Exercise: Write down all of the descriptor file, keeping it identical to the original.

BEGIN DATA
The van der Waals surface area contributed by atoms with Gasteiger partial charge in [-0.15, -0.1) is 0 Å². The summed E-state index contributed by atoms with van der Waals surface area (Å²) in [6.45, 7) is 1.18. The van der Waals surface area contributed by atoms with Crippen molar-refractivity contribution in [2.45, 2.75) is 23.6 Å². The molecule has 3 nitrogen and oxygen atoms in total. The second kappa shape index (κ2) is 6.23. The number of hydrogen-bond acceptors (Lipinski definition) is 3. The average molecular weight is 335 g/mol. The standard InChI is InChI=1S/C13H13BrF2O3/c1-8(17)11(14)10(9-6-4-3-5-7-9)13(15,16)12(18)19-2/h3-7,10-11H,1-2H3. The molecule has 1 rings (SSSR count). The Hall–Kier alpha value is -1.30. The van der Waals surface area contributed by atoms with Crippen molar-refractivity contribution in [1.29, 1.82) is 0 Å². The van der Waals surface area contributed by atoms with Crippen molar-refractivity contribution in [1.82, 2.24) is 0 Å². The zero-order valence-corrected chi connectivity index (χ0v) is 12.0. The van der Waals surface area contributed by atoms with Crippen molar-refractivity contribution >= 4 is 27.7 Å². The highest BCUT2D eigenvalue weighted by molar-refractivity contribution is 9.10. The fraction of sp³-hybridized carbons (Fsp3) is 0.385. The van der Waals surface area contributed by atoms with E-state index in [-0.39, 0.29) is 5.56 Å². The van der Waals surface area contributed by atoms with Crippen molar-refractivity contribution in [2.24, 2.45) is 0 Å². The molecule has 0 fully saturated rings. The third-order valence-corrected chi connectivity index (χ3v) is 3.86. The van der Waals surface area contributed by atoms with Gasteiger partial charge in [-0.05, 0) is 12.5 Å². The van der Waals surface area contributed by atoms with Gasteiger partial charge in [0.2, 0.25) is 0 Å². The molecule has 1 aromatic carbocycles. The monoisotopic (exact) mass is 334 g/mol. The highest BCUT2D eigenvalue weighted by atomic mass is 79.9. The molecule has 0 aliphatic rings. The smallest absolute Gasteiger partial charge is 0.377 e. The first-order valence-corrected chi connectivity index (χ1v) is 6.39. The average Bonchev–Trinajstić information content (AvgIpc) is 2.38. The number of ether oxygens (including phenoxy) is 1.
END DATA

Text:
The van der Waals surface area contributed by atoms with Gasteiger partial charge in [-0.15, -0.1) is 0 Å². The summed E-state index contributed by atoms with van der Waals surface area (Å²) in [6.45, 7) is 1.18. The van der Waals surface area contributed by atoms with Crippen molar-refractivity contribution in [2.45, 2.75) is 23.6 Å². The molecule has 3 nitrogen and oxygen atoms in total. The second kappa shape index (κ2) is 6.23. The number of hydrogen-bond acceptors (Lipinski definition) is 3. The average molecular weight is 335 g/mol. The standard InChI is InChI=1S/C13H13BrF2O3/c1-8(17)11(14)10(9-6-4-3-5-7-9)13(15,16)12(18)19-2/h3-7,10-11H,1-2H3. The molecule has 1 rings (SSSR count). The Hall–Kier alpha value is -1.30. The van der Waals surface area contributed by atoms with Crippen molar-refractivity contribution in [1.29, 1.82) is 0 Å². The van der Waals surface area contributed by atoms with Crippen molar-refractivity contribution in [1.82, 2.24) is 0 Å². The zero-order valence-corrected chi connectivity index (χ0v) is 12.0. The van der Waals surface area contributed by atoms with Crippen molar-refractivity contribution >= 4 is 27.7 Å². The highest BCUT2D eigenvalue weighted by molar-refractivity contribution is 9.10. The fraction of sp³-hybridized carbons (Fsp3) is 0.385. The van der Waals surface area contributed by atoms with E-state index in [-0.39, 0.29) is 5.56 Å². The van der Waals surface area contributed by atoms with Crippen molar-refractivity contribution in [2.24, 2.45) is 0 Å². The molecule has 0 fully saturated rings. The third-order valence-corrected chi connectivity index (χ3v) is 3.86. The van der Waals surface area contributed by atoms with Gasteiger partial charge in [-0.05, 0) is 12.5 Å². The van der Waals surface area contributed by atoms with Gasteiger partial charge in [0.2, 0.25) is 0 Å². The molecule has 1 aromatic carbocycles. The monoisotopic (exact) mass is 334 g/mol. The highest BCUT2D eigenvalue weighted by atomic mass is 79.9. The molecule has 0 aliphatic rings. The smallest absolute Gasteiger partial charge is 0.377 e. The first-order valence-corrected chi connectivity index (χ1v) is 6.39. The average Bonchev–Trinajstić information content (AvgIpc) is 2.38. The number of ether oxygens (including phenoxy) is 1.